Reply brief filed by IBM USA / IBM Japan. It’s really just more of the same.

A post for those of you who are following me on the issue. I mentioned a while back that the due date for IBM was today (January 13), and a reply for each party was filed in U.S. District Court for the Southern District of New York. No new developments, but I’ll discuss the pieces that I am able to talk about with you, and my initial sense, in a short while.

I gather that there are some Americans on the Japan-side of this blog readership who are keen this story. But I need to do some more review before I lay it out.

[Update: What’s strange about the reply briefs is that it seems IBM’s attorney wants to argue new law.

For example, the IBM USA one says “Title VII and the ADEA generally do not apply extraterriorially.” But this says nothing. Of course, most Congressional acts apply within the United States. As I’ve told you, in 1991, Congress clarified that Title VII (and the ADEA) apply for actions outside the United States, by a party that is “controlled” by an American person or corporation.

The key is this thing called “Single Employer Rule”. Since Arbaugh v. Y&H Holdings, it’s clear that federal courts always have jurisdiction over Title VII claims, and that something like whether an employer meets the Single Employer Rule is a matter for the jury. It looks like Paul Hastings (the law firm) is taking the case Cook v. Arrowsmith Shelburne to suggest that IBM USA cannot plausibly “control” IBM Japan. But that’s conclusory.

Whether a company is a Single Employer is for a jury to decide.

Second, read the Tangoods example from the EEOC. Anything about having to be employed by the American parent or have the hiring and firing decision there?

Example: Charging Party (CP), an American citizen who is hearing impaired, alleges that he was discriminatorily terminated from his job in the country of Tangeria by Tangoods, a 200-person firm incorporated in Tangeria with offices only in that country. Tangoods was created by a 2000-employee American company, Amerigoods, to supervise international marketing of Amerigoods’ products. Amerigoods owns 25% of the stock of Tangoods. Some of the members of Tangoods’ board of directors are officers and/or board members of Amerigoods, but the two companies have distinct corporate forms, have entirely separate staffs, and perform all management and operational functions, e.g., payroll, hiring, and firing, independently. Amerigoods sets corporate policies, applicable to Tangoods, on such matters as acceptable employee behavior, employee sales quotas, amounts of annual and sick leave, salary scales, severance pay, and pension accrual and payout. Amerigoods representatives inspect the Tangoods facilities on numerous regularly scheduled visits each year, and dictate changes in marketing and sales strategy as necessary for continued sales of Amerigoods’ products.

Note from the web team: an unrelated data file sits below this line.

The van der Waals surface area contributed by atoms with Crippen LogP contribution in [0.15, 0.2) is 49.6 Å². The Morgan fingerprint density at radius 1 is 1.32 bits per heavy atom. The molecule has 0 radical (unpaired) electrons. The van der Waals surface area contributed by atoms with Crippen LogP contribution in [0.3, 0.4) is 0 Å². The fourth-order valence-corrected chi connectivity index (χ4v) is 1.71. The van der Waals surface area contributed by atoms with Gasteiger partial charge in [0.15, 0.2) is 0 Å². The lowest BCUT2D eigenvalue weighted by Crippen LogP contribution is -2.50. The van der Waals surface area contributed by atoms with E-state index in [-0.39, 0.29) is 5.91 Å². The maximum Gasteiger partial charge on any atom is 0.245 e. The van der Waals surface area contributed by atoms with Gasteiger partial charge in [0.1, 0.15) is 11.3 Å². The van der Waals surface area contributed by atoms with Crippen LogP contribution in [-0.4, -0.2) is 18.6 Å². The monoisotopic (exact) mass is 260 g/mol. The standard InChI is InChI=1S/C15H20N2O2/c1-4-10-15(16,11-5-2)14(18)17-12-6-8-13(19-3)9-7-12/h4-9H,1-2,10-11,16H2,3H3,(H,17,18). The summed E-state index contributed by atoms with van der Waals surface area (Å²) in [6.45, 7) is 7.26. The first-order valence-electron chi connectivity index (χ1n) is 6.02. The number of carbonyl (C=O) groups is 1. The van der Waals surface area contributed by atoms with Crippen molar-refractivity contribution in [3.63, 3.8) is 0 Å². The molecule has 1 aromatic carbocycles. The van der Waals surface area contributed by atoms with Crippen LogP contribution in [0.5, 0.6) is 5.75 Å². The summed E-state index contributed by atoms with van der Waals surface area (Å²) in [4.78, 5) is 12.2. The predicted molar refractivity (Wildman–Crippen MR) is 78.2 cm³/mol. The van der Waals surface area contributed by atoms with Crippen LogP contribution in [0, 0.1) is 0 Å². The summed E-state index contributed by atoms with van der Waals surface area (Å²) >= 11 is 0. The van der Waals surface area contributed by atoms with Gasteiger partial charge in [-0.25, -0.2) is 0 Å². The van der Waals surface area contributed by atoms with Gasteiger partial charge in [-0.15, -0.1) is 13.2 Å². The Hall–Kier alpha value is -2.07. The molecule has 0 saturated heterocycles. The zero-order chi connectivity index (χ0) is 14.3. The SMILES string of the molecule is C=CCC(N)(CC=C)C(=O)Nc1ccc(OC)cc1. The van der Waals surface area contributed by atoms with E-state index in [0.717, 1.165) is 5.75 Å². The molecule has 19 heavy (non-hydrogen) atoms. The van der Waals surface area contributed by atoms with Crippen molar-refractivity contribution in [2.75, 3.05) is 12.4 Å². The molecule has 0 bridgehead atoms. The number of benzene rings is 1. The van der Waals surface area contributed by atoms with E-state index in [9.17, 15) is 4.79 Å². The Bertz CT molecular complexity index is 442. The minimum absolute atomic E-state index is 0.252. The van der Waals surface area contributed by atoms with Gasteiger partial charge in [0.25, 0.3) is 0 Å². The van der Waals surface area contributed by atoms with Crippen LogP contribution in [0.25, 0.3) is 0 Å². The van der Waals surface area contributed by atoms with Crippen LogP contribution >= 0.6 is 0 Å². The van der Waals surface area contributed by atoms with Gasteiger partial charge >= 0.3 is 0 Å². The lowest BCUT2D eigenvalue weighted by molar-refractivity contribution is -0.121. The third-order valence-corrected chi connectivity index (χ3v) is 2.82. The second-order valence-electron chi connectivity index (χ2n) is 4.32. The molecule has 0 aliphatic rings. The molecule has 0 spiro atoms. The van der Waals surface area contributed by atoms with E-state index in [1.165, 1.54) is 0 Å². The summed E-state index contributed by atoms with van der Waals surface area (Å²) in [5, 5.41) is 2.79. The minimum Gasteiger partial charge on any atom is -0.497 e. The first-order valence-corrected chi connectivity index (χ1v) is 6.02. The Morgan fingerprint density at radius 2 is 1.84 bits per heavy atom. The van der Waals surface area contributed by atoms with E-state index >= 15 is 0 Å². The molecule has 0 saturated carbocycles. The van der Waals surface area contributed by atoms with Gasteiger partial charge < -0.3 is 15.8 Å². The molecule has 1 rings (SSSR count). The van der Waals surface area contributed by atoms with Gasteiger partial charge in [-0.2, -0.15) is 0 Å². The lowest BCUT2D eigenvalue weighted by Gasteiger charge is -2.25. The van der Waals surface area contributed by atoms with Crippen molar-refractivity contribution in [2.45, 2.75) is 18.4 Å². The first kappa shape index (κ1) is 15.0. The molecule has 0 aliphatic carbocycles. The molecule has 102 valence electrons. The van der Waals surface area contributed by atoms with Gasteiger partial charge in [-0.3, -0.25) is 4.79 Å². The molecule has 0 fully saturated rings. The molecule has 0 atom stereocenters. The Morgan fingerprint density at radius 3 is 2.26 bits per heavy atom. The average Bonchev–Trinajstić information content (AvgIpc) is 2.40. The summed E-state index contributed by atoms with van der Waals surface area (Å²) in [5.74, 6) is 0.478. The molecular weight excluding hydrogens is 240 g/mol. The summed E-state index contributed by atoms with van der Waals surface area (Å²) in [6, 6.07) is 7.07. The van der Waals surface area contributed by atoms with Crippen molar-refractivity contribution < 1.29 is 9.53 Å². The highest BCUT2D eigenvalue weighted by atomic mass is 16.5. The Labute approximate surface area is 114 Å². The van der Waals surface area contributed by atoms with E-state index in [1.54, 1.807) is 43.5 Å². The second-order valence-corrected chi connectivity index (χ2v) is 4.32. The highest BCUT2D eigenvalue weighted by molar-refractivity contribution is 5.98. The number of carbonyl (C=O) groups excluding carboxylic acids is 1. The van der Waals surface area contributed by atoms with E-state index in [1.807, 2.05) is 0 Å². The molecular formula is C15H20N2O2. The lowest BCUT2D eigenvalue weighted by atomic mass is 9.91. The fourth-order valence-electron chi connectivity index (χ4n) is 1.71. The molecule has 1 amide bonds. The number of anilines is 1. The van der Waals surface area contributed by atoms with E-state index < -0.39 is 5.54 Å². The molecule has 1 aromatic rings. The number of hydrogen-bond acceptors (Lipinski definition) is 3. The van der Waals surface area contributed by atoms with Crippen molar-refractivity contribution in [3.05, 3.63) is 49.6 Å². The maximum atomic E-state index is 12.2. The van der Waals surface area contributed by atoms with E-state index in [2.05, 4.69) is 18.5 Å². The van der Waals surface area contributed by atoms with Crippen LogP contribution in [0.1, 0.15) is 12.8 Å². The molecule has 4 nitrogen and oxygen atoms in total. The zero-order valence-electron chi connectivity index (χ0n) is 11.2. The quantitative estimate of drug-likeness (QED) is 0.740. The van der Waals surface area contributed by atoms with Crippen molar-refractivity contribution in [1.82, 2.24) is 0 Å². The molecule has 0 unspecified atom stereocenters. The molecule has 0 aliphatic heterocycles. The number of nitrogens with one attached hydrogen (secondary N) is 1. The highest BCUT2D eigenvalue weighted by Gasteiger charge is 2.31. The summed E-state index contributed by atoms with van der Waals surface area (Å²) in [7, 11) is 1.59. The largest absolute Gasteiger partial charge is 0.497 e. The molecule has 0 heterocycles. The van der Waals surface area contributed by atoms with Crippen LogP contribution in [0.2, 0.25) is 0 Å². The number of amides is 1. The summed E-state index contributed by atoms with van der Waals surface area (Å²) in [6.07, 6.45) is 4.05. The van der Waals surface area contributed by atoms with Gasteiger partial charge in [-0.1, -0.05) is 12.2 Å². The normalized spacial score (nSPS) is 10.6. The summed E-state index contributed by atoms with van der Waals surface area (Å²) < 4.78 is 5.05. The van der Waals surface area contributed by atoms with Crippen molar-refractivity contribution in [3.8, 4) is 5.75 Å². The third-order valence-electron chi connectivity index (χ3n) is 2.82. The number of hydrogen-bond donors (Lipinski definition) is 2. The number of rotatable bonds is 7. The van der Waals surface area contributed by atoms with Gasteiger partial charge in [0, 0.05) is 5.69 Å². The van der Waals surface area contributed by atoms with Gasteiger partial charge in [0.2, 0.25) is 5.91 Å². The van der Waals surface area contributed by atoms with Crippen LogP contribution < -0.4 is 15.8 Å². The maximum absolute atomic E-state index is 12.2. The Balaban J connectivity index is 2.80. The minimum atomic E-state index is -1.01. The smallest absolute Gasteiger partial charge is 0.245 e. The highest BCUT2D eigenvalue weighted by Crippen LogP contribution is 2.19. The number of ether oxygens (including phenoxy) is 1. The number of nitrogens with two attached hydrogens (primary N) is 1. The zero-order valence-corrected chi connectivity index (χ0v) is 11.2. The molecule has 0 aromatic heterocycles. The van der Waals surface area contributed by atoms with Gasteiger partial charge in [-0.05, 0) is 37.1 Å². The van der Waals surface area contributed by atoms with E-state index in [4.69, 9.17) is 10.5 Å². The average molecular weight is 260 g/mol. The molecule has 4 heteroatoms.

Because it is incorporated and does business exclusively outside the United States, Tangoods is not itself an American employer. It may, however, be controlled by an American employer. Amerigoods is a partial owner of Tangoods. In addition, there is substantial interrelationship of operations between the two companies; Tangoods exists and performs services principally for the benefit of Amerigoods, and Amerigoods representatives monitor and modify Tangoods’ operations to maintain sales. Although personnel operations are handled separately and there does not appear to be much overlap in managerial personnel, Amerigoods does set uniform corporate policies on some matters related to labor relations. There is also some overlap in board membership between the two companies. Under such circumstances, the Commission would consider Tangoods to be “controlled” by Amerigoods, and would assert jurisdiction over CP’s charge challenging his termination.(8)

The things that IBM USA says make it NOT the Single Employer are the very things that the EEOC said were irrelevant to whether a company is a Single Employer.

There are more items in the reply about Iqbal plausibility and forum non conveniens. (How can a forum be inconvenient to an American company when the headquarters is actually in that district? And yet, say that some foreign country, that doesn’t have jurisdiction over the headquarters, is the convenient forum?)]

[Update #2: The IBM Japan brief isn’t much better. It also threads back to the uncaptioned 12(b)(6) argument Paul Hastings had made, but confuses Japanese Labor Law. It also confuses the Cognos employment with the IBM Japan contract that was meant to disregard/destroy the regular employment (sei sha-in) relationship with Cognos. I’m not so sure what purpose oral argument serves here, because the pleaded facts are taken as true for purposes of 12(b)(6). If they want to challenge the facts in the complaint, the proper response was ANSWER, not OBJECT . . . ]